MAC: Mines and Communities

Indian contract workers are joining mining unions

Published by MAC on 2013-03-05
Source: Industriall

But many still left out

Last month, a number of Indian trade unions joined togther to demand (among other objectives) an end to the widespread practice of using sub-contracted labour.

One of the unions, the Indian National Mineworkers Federation, organises in the country's major coalfields.

The move is clearly welcome.

However,  many other workers, in less highly-visible sectors of the industry, continue suffering from being "employed" by sub- contractors who don't provide fair wages and adequate safety measures - let alone pensions and other benefits.

As reported on the MAC website, among the companies profiting from this delinqency is Vedanta Resources plc.

Two  Vedanta sub-contractors were recently held responsible for causing the deaths of a least 42 labourers in September 2009 at Korba, in Chhattisgarh - as was Vedanta itself. See: Vedanta found guilty of grave safety breaches in India

But, to date, none of the UK-listed company's top staff or board has been arraigned before a British court on charges of corporate killing.

According to recent legal advice, this is problematic: Vedanta would likely seek to apportion responsibility to its Indian subsidiary, Balco ,which in turn would accuse the two sub-contracting firms.

Indian contract workers join mining unions

Industriall Union statement

22 February 2013

On 20-21 February, Indian trade union members joined a massive general strike calling, among other demands, for an end to contracting out of permanent work.

One of the participating unions, the Indian National Mineworkers' Federation (INMF) has been developing a specific and systematic organizing campaign for workers in precarious employment. Since 2002, INMF has already organized 66,869 precarious workers.

"Union strength is dependent on membership. We have to organize contract workers, unionize them, fight for them and increase our strength," Mr. B.K. Das, General Secretary of INMF.

The number of permanent workers in Indian coal mines has fallen rapidly from 700,000 in 2000 to 300,000 today and is expected to reach 100,000 by 2016.

However, the workforce has not decreased. Contract workers have progressively replaced permanent workers, making organizing contract workers a priority for the INMF. The federation started to systematically organize precarious workers in many companies including Eastern Coalfields Limited (ECL), Mahanadi Coalfields Limited (MCL), Bharat Coking Coal Limited (BCCL), Western Coalfields (WCL), and South Eastern Coalfields Limited.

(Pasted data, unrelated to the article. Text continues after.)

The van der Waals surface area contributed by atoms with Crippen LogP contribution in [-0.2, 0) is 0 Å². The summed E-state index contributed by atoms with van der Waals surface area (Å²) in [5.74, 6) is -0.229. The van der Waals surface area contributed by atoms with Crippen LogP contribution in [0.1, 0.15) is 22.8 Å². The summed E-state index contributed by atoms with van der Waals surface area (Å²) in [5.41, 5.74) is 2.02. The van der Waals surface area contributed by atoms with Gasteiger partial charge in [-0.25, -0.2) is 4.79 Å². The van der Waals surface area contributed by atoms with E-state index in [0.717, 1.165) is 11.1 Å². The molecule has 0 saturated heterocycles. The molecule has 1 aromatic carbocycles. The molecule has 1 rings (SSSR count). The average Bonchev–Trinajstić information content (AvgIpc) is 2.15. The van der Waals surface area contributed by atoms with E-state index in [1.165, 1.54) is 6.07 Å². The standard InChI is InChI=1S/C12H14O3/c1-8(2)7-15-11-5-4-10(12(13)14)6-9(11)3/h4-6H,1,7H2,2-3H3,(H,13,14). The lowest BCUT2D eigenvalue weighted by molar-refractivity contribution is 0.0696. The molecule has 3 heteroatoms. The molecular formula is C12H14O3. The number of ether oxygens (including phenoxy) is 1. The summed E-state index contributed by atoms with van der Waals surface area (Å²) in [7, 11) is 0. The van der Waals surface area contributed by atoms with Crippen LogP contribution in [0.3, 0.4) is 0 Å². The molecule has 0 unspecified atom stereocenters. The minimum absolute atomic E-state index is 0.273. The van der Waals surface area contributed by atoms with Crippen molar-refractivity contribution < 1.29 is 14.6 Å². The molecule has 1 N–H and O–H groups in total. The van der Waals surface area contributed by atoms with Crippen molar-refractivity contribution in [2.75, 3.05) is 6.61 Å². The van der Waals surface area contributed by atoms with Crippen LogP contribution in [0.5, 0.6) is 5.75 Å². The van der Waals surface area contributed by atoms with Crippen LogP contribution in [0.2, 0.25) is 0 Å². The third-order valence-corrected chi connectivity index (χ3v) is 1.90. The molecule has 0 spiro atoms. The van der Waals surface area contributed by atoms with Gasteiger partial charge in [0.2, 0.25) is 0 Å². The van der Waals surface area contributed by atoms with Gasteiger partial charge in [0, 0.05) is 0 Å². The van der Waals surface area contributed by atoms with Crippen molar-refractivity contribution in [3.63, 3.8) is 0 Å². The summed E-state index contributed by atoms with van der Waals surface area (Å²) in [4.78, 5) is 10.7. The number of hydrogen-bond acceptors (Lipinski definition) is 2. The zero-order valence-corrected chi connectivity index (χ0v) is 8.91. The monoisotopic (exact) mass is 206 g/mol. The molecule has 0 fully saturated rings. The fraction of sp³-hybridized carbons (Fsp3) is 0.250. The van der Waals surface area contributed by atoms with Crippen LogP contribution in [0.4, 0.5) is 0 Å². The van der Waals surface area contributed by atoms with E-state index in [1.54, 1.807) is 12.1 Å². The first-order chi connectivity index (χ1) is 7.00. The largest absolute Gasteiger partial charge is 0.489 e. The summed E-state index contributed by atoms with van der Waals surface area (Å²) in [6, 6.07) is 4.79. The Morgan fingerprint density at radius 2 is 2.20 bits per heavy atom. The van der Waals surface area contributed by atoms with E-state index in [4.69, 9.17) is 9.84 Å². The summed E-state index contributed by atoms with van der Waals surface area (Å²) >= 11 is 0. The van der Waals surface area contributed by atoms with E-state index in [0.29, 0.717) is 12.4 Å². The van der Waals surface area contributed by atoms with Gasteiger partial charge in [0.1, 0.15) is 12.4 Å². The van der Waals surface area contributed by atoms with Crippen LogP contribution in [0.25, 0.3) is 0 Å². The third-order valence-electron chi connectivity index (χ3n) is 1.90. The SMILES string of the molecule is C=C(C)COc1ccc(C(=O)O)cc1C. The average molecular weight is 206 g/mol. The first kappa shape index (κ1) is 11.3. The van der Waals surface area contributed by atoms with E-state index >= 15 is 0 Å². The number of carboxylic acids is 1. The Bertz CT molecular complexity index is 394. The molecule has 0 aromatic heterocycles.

Having agreed an action plan, INMF organized a series of awareness raising workshops involving trade union leaderships in the different coal fields, then embarked on a systematic mapping of the workplaces, collecting information on precarious workers and identifying potential organizers among contract workers.

Supported by IndustriALL's precarious work project, a training program was developed to train permanent and contract worker organizers, while education workshops for precarious workers encouraged them to struggle for equal or at least better treatment. All sectors of mine operations were covered: women workers were trained to organize contract women cleaning workers in the mining companies.

The INMF has been able to build a successful organizing campaign in the face of hostility from the mining companies. One of the strengths of the campaign has been to make visible what the unions have achieved for precarious workers in the different coalmines. Sharing information on the achievements of the unions has helped make contract workers realize that their struggles are winnable and encouraged them to mobilize.

Throughout the campaign, the INMF has followed the principle of organizing contract workers into the same unions rather than dividing the workforce through the creation of separate unions.

However in some cases, delays occurred due to the process to amend union statutes and a number of separate unions for contract workers were created, including the Asansole Coalfields Contract Workers' Union (9,600 members) and the Mahanadi Coal Fields Contractual Transport Workers Union (10,375 members), closely monitored and supported by existing unions.

Building stronger unions has enabled precarious workers to achieve improvements to their working conditions. Through collective bargaining, the Mahanadi Coal Fields Contractual Transport Workers' Union has secured regular payment of wages through the bank, deduction of provident fund contributions, access to medical facilities in the company hospitals and annual bonuses.

At national level, their increased strength has helped Indian unions to successfully mobilise to secure an agreement in 2012, which grants a substantial increase in wages and other allowances for precarious workers in the public sector coal industry.

The INMF has shown that organizing precarious workers is not only possible, but that it increases the power of all workers to negotiate better pay and working conditions.

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